Google can get you found by people actively looking for what you offer. Something that Facebook and Instagram can’t claim. And it has a market share that dwarfs Bing Ads.

You need to be aware that not all Google's suggestions actually help a business.
You need to understand Google's default settings and recommendations

In the past, it was relatively easy to do Google AdWords. Put some keywords in, target a location, create some ads, add a credit card and you were good to go.

Today the rebranded Google Ads isn’t so easy. There is much to learn and much to do, even after your campaign is set up and running.

During the setup process, Google will provide recommendations or have settings already in place for you. With the way they often phrase them, it often seems as if they’re looking out for you.

The problem is that many of these settings aren’t in your best interest.

It’s not that Google is trying so scam marketers. Quite the contrary. They want you to succeed. Their settings are often designed to get you the most amount of traffic from your ads. Unfortunately, not all this traffic is good traffic.

A successful Google Ads campaign is about quality over quantity.

In this article, I want to go over some of the settings in a Google Ads campaign that are you might want to evaluate before merely accepting them. I’ll then explain why I don’t agree with them and what I’d recommend instead.

Campaign Setup

When you set up a campaign, Google will walk you through the process. They’ll ask you about goals and what you’re looking for (phone calls, website visits, etc.). It all seems as if they’re doing things in your favor, but from the beginning, there are problems with what they suggest.

I’m going to focus on a search campaign as this is the most common type of campaign. Yet, many of these issues pertain to any type of campaign.

Networks (Display)

The first step in setting up a campaign is to choose a goal. There are several options, and when you click on an option, most often four types appear below. You’re interested in search, so you chose this option.

Google display and Google search require different approaches
Don't do Google Search & Display together

The next page you’re taken to shows both search and display already checked off. Reading the fine print, you find out that you’ll Expand your reach by showing ads to relevant customers as they browse sites, videos, and apps across the Internet.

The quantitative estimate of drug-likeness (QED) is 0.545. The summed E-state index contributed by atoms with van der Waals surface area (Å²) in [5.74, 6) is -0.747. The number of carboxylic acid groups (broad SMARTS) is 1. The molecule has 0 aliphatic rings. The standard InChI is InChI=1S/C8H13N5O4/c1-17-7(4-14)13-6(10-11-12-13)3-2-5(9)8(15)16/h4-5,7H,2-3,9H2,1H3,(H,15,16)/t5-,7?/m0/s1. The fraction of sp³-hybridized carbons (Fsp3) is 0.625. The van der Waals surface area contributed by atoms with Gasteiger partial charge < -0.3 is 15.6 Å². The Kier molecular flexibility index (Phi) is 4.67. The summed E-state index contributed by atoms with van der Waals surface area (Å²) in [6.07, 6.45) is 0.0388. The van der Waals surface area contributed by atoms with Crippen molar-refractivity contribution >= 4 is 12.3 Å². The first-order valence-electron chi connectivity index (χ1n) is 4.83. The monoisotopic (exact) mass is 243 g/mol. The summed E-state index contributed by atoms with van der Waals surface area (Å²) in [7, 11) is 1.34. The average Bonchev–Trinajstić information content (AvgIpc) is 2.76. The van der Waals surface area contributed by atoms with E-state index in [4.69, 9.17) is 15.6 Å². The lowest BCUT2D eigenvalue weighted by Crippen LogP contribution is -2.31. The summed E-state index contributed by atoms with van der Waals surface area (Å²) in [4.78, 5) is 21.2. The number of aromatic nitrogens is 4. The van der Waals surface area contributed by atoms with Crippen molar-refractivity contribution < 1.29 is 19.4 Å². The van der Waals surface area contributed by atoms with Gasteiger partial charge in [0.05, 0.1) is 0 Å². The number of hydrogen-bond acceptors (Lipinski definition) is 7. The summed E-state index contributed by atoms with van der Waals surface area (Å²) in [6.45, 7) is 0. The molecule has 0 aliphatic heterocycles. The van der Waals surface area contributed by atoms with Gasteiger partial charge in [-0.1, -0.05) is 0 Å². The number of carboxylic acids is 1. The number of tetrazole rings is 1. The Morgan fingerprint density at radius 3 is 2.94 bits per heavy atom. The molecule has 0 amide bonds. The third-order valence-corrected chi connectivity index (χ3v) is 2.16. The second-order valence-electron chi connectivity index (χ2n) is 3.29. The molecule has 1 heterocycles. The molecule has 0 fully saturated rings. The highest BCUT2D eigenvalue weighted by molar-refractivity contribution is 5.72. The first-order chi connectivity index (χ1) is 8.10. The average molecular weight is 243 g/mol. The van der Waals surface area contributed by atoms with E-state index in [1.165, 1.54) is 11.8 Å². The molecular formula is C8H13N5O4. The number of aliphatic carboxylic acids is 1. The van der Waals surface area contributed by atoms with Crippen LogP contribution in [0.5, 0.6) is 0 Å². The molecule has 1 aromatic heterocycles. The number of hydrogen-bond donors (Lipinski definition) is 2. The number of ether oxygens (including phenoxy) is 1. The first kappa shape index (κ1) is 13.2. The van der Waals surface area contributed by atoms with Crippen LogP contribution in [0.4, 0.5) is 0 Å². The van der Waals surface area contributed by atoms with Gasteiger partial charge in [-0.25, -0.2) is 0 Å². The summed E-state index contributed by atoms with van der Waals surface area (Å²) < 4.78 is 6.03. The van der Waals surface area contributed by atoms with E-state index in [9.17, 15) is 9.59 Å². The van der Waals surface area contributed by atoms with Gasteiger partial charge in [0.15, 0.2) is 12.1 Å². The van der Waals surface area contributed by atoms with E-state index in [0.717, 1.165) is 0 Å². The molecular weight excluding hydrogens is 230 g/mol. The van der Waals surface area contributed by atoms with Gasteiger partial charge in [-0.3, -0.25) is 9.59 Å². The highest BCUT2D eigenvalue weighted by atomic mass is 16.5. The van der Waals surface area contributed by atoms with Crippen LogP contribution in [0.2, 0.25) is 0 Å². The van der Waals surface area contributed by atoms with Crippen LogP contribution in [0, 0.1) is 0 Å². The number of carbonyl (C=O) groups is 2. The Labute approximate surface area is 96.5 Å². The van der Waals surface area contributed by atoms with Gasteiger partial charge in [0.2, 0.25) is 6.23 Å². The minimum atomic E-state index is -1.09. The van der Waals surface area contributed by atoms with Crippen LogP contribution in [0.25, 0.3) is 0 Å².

This is true. More people will see your ad.

Why It’s Not a Good Idea

Search and Display are two very different mediums.

With Search, you’re targeting people that are actively looking for what you offer.

With Display, you are attempting to target people who might be a potential prospect, but who are visiting sites for other reasons. This requires a different type of campaign. Instead of answering their need you have to attract their attention.

Even if you’re successful in reaching relevant prospects, you still don’t know what stage of the buying process they’re at. So taking them to the same page as your using for search (where you know their intent) seldom works

What to Choose Instead

If you’re looking to target prospects as they’re actively looking for what you offer, then do only search. You could do a display campaign but do it separately. Bid much lower and most often create very different types of ads then you would on search.

Networks (Search Partners)

Also checked off on this panel is Search Partners. These are sites that use the Google search engine on their websites. Some are well known such as Ask.com or Google Maps, while others are sites that have a search bar on their site and use the Google platform such as Yelp.

Why It’s Not A Good Idea

The search partner can have some benefits, mainly if you’re not getting many impressions for your search terms. And it may even be something you might try later.

The problem is that you don’t know what partners your ads appear on. As mentioned, some are well known, but many are more obscure, including many blogs. Like display, you don’t understand why they’re on a particular site.

What To Choose Instead